One of the most troubling aspects of the Family Court scandal has been Chief Justice Ronald D. Castille’s inability to get his story straight. Castille said he learned through reading the newspaper that the attorney representing the court had become the codeveloper of the proposed $200 million Family Court. But after first learning this startling news, Castille did nothing about it. Instead he worked with the attorney, Jeffrey B. Rotwitt, to manage the story.
Castille’s spokesman, L. Stuart Ditzen, appears to have gone one step further. He used what appears to be a veiled threat to try to intimidate Inquirer architecture critic Inga Saffron, who had been asking tough questions about Rotwitt’s dual roles. Castille met with Rotwitt to discuss how to respond. Rotwitt then crafted a statement that said he was the codeveloper on the Family Court project. Rotwitt sent the response to the chief justice. Castille then issued Rotwitt’s statement word-for-word, but with one major change: the statement was attributed to Castille.
As Saffron continued to ask questions, Ditzen sent an e-mail that made reference to a libel verdict against The Inquirer for a story published in 1973. Ditzen said Saffron should be careful of her facts, and give Castille an opportunity answer any allegations. “You might consult with those at the paper who are familiar with the lessons of that (libel) case,” Ditzen, a former Inquirer reporter, wrote in his e-mail.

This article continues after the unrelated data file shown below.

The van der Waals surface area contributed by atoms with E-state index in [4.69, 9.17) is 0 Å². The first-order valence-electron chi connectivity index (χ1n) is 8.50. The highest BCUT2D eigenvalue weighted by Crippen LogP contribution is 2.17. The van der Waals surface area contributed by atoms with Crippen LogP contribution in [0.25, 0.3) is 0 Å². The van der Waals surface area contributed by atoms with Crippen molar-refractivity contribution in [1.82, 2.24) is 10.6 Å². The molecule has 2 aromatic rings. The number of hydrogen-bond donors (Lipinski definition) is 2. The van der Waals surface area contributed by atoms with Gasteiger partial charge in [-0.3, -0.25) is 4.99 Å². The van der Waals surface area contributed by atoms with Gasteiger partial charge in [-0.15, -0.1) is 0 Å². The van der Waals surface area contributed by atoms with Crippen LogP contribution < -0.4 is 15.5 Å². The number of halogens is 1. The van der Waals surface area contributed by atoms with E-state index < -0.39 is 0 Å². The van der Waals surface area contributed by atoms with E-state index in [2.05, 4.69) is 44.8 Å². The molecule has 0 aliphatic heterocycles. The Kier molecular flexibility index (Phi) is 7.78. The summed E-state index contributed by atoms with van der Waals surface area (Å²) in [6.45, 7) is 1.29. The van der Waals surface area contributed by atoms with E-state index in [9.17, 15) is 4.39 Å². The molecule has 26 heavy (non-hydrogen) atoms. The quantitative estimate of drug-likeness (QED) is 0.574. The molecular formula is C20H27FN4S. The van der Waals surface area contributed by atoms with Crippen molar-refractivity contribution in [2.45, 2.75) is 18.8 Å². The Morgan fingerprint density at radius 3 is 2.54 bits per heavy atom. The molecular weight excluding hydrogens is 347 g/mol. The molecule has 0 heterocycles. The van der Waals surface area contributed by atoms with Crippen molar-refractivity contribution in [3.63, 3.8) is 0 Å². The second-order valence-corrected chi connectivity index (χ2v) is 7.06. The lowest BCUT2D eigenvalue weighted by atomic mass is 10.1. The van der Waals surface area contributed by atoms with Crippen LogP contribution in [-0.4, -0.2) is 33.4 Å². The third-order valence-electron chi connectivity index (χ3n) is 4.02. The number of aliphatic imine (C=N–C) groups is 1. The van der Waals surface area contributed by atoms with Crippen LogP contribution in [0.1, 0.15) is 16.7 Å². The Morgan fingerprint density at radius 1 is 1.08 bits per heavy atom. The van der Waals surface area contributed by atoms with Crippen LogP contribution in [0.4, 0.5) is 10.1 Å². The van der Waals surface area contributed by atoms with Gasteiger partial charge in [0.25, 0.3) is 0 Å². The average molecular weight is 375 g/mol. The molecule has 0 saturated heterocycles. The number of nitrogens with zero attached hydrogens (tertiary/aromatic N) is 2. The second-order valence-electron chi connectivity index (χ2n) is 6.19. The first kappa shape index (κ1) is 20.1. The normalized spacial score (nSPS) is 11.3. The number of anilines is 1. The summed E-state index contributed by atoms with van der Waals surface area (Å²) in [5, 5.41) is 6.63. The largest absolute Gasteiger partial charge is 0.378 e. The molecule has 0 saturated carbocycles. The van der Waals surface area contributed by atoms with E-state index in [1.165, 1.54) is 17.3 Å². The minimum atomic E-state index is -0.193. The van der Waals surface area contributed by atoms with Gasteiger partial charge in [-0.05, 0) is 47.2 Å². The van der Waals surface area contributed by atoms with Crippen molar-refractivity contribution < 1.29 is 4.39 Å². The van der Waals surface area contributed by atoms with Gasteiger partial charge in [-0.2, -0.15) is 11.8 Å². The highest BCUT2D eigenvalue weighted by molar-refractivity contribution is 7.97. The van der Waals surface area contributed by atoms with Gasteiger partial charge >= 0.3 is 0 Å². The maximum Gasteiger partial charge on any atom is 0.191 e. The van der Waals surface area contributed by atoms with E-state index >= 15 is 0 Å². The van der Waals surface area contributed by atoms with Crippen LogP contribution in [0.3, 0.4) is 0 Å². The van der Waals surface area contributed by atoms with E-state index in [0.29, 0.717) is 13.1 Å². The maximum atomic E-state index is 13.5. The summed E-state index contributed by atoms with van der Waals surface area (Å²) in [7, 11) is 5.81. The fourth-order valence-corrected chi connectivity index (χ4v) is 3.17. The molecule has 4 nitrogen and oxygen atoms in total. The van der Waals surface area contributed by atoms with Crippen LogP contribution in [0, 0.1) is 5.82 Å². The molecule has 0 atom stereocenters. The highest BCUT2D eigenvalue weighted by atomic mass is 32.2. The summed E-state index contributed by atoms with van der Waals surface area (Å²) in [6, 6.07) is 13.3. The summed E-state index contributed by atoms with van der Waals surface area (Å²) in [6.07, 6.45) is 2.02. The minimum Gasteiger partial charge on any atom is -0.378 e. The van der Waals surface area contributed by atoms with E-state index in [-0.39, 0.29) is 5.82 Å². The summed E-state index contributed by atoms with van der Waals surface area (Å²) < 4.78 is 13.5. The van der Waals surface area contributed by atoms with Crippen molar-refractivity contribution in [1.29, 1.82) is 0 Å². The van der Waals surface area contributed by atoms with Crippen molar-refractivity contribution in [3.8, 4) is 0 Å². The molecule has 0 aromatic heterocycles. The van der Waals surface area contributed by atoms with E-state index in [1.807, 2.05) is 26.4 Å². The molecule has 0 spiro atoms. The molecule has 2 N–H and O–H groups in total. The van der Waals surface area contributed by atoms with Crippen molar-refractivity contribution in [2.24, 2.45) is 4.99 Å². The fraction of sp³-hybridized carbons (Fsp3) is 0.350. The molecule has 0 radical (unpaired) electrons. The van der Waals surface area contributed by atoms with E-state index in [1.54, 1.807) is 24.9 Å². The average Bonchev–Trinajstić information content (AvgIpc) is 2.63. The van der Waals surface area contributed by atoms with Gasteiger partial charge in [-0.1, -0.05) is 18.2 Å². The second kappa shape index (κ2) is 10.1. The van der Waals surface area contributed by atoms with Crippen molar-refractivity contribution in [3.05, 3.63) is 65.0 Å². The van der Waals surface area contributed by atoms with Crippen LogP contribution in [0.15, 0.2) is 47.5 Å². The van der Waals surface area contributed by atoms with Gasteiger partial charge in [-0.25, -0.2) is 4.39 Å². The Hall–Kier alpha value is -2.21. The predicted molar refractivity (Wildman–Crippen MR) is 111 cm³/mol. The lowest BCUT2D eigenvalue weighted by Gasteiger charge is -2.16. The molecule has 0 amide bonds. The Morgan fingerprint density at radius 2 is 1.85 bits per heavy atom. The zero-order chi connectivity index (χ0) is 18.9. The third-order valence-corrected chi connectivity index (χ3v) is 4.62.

Castille defended Rotwitt’s work in a statement to Saffron. He then questioned Saffron’s objectivity, since she had previously criticized the design of the proposed Family Court.
Editors at the paper subsequently assigned the story to news reporters Joseph Tanfani and Mark Fazlollah, instead of to a critic. They wrote a detailed account of Rotwitt’s dual roles that appeared on the front page. Only then did Castille begin to distance himself from Rotwitt, who has since been fired from his law firm and removed from representing the state on the project.
Castille’s damage-control effort continued as he hired a Ballard Spahr attoney to investigate where $12 million spent on the Family Court project has gone. (Never mind that Castille controlled that cash.) Castille later removed that lawyer after questions were raised about a separate conflict of interest involving Ballard Spahr, which has been paid about $500,000 for work on the Family Court project. Castille then hired a former colleague from his days as the city’s district attorney to get to the bottom of the mess.
Given Castille’s leading role in the story, it is hard to tell if he is genuinely interested in getting at the whole truth, or is just doing more damage control. Fortunately for taxpayers, federal investigators are also on the case. No one has been charged with wrongdoing, but one thing is clear: Castille’s shifting story and bumbling oversight of the millions of dollars spent on the project has shred his credibility to tatters. He should step down from leading the court.